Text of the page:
Course OutlineLink
Number of Credits6
Offering DepartmentGovernment and International Relations
Course TeacherTBA
Language of Instruction English
First Day of ClassAug 09, 2021
Last Day of ClassNov 12, 2021
Course ComponentLectureTutorial
Mode of TeachingAsynchronousSynchronous
Meeting TimeTBATBA
Time ZoneUTC+10 (before Oct 3, 2021) / UTC+11 (after Oct 3, 2021)
RestrictionsN/A
Course DescriptionThis unit provides students with a foundational understanding in two key areas of international relations. First students will gain an understanding of the history of the international political and economic system, and the forces, events, and processes that have shaped the contemporary international system. Second, students will be introduced to the main theories of international relations and explore how these help explain the forces that shape international relations.
Points to Note for StudentsN/A
Course OutlineLink
Number of Credits6
Offering DepartmentInternational Business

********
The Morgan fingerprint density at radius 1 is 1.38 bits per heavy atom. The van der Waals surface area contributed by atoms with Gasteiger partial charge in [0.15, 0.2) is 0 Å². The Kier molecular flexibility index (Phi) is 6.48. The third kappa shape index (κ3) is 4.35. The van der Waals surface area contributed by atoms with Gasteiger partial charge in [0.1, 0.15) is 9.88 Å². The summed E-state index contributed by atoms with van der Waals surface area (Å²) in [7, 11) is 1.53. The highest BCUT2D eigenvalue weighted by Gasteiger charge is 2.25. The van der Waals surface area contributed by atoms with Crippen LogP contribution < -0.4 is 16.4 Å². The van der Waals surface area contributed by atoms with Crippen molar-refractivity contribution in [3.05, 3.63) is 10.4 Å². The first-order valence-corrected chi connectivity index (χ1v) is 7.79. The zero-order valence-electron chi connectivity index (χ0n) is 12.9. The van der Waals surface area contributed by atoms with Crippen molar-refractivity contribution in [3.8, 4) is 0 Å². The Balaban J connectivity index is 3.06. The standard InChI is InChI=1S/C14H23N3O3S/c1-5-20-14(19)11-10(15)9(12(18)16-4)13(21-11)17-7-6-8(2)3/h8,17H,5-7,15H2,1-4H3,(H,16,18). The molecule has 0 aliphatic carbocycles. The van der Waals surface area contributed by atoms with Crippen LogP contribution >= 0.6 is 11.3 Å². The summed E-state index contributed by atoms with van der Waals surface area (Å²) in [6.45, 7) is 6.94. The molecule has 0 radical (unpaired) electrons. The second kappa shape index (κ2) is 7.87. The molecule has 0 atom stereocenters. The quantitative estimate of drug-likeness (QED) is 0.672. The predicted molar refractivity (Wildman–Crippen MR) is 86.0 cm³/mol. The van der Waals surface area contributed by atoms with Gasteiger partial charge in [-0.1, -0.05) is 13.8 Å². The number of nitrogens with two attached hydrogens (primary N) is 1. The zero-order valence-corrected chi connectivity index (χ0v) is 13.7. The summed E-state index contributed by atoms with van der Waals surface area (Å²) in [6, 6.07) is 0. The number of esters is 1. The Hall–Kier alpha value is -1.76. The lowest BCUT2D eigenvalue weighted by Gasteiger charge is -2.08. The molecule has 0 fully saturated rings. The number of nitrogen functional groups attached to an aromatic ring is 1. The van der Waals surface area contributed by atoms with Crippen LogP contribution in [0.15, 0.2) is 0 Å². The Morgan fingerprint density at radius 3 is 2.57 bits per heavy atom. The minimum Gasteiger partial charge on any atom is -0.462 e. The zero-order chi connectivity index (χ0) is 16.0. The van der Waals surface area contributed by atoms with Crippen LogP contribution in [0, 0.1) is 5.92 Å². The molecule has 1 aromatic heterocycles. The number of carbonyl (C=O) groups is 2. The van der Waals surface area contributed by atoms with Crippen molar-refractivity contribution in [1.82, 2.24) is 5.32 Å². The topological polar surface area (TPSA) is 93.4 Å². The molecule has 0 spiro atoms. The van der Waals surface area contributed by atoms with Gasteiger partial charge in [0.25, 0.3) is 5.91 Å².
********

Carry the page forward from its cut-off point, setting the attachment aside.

Course TeacherTBA
Language of Instruction English
First Day of ClassAug 09, 2021
Last Day of ClassNov 12, 2021
Course ComponentTBA
Mode of TeachingTBA
Meeting TimeTBA
Time ZoneUTC+10 (before Oct 3, 2021) / UTC+11 (after Oct 3, 2021)
RestrictionsN/A
Course Description Critical to effective management in international and multicultural business environments is an understanding of cultural differences and how to manage those differences. This unit provides conceptual frameworks and evidence from practice that develops an understanding of the ways in which cultures differ, how these differences can impact management, and how cultural issues can limit organisational effectiveness. Strategies for managing and harnessing cultural differences are also evaluated. The subject matter is explored from an internal perspective as well as from an external perspective, looking at issues within the company as well as issues between the multinational company and its host environment. Major topics include the significance of culture in international management; the meaning and dimensions of culture; comparative international management styles; managing communication across cultures; global business ethics; cross-cultural negotiations; cross-cultural leadership and motivation; culture and consumer behaviour; and managing cross-cultural conflict.
Points to Note for StudentsN/A
Course OutlineLink
Number of Credits6
Offering DepartmentBusiness Information Systems
Course TeacherTBA
Language of Instruction English
First Day of ClassAug 09, 2021
Last Day of ClassNov 12, 2021
Course ComponentTBA
Mode of TeachingTBA
Meeting TimeTBA
Time ZoneUTC+10 (before Oct 3, 2021) / UTC+11 (after Oct 3, 2021)
RestrictionsN/A